A technique for reducing the loss of light at the surface of semiconductor nanostructures has been demonstrated by scientists at KAUST.
Some materials can efficiently convert the electrons in an electrical current into light. These so-called semiconductors are used to create light-emitting diodes or LEDs: small, light, energy-efficient, long-lasting devices that are increasingly prevalent in both lighting and display applications.
The color, or wavelength, of the emitted light can be determined by choosing the appropriate material. Gallium arsenide, for example, emits predominantly infrared light. For shorter wavelengths that move into the blue or ultraviolet region of the spectrum, scientists have turned to gallium nitride. Then, to tune down the emission wavelength, aluminum can be added, which alters the spacing between the atoms and increases the energy bandgap.
However, numerous factors prevent all the radiation created in the semiconductor escaping the device to act as an efficient light source. Firstly, most semiconducting materials have a high refractive index, which makes semiconductor-air interfaces highly reflected--at some angles all light bounces backwards in a process known as total internal reflectivity. A second limitation is that imperfections at the surface act as traps that reabsorb the light before it can escape.
Postdoc Haiding Sun and his KAUST colleagues, including his supervisor, Assistant Prof. Xiaohang Li, Prof. Boon Ooi and Assistant Prof. Iman Roqan, have developed LEDs that are made up of a tight array of dislocation-free nanometer-scale aluminum-gallium-nitride nanowires on a titanium-coated silicon substrate. More light can be efficiently extracted due to the presence of the air gaps between nanowires via scattering. The trade-off however is that arrays of nanowires have a larger surface area than a planar structure. "Because of the large surface-to-volume ratio of nanowires, their optical and electrical properties are highly sensitive to their surroundings," says Sun. "Surface states and defects will lead to low-efficiency light-emitting devices."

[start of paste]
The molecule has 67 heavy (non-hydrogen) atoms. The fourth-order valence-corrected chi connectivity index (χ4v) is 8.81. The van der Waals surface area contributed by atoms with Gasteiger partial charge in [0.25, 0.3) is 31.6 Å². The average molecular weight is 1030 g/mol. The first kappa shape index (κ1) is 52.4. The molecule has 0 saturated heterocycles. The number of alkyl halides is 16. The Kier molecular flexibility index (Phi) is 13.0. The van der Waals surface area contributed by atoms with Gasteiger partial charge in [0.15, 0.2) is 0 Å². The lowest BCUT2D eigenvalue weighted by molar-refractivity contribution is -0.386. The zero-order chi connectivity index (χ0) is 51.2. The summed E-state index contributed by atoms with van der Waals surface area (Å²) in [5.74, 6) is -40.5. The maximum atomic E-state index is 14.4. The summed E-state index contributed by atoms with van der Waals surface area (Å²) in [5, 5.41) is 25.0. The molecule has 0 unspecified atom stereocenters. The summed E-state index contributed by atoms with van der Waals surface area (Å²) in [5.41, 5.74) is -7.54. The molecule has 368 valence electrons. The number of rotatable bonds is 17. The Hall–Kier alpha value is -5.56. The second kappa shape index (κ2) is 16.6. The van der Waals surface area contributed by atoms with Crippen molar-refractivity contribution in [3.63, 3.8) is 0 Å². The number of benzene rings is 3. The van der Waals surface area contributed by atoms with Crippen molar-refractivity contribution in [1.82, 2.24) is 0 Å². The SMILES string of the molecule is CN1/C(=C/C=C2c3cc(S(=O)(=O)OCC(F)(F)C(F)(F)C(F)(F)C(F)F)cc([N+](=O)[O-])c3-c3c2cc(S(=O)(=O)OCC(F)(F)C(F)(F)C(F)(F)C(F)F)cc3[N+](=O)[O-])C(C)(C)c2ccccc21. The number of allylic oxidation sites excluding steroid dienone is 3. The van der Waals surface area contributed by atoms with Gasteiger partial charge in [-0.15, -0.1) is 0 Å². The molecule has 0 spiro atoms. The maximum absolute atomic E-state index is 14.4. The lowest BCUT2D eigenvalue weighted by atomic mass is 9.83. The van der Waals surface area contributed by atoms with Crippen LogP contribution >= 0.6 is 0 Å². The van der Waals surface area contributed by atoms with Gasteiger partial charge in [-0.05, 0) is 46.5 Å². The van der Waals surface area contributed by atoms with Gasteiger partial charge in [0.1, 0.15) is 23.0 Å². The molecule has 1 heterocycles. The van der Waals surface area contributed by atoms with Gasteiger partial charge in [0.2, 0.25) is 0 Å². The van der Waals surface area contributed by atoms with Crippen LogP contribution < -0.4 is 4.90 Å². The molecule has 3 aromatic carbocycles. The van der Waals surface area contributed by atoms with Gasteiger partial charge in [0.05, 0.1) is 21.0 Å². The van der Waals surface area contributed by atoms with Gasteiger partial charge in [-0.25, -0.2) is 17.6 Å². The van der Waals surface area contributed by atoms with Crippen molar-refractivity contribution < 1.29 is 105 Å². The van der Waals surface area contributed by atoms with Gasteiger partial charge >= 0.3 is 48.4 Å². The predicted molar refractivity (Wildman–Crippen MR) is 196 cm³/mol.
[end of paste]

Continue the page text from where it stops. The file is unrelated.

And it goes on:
Sun and the team show that treating the nanowires in a diluted potassium-hydroxide solution can suppress the surface reabsorption by removing dangling chemical bonds and preventing oxidization. Their results showed that a 30 second treatment led to a 49.7 percent enhancement in the ultraviolet light output power as compared with an untreated device.
"We aim to improve our device's performance in several ways," says Sun. "For example, we will optimize the nanowire growth conditions, we will use quantum-well structures in the active region and we will use different metal substrates to improve the light-extraction efficiency."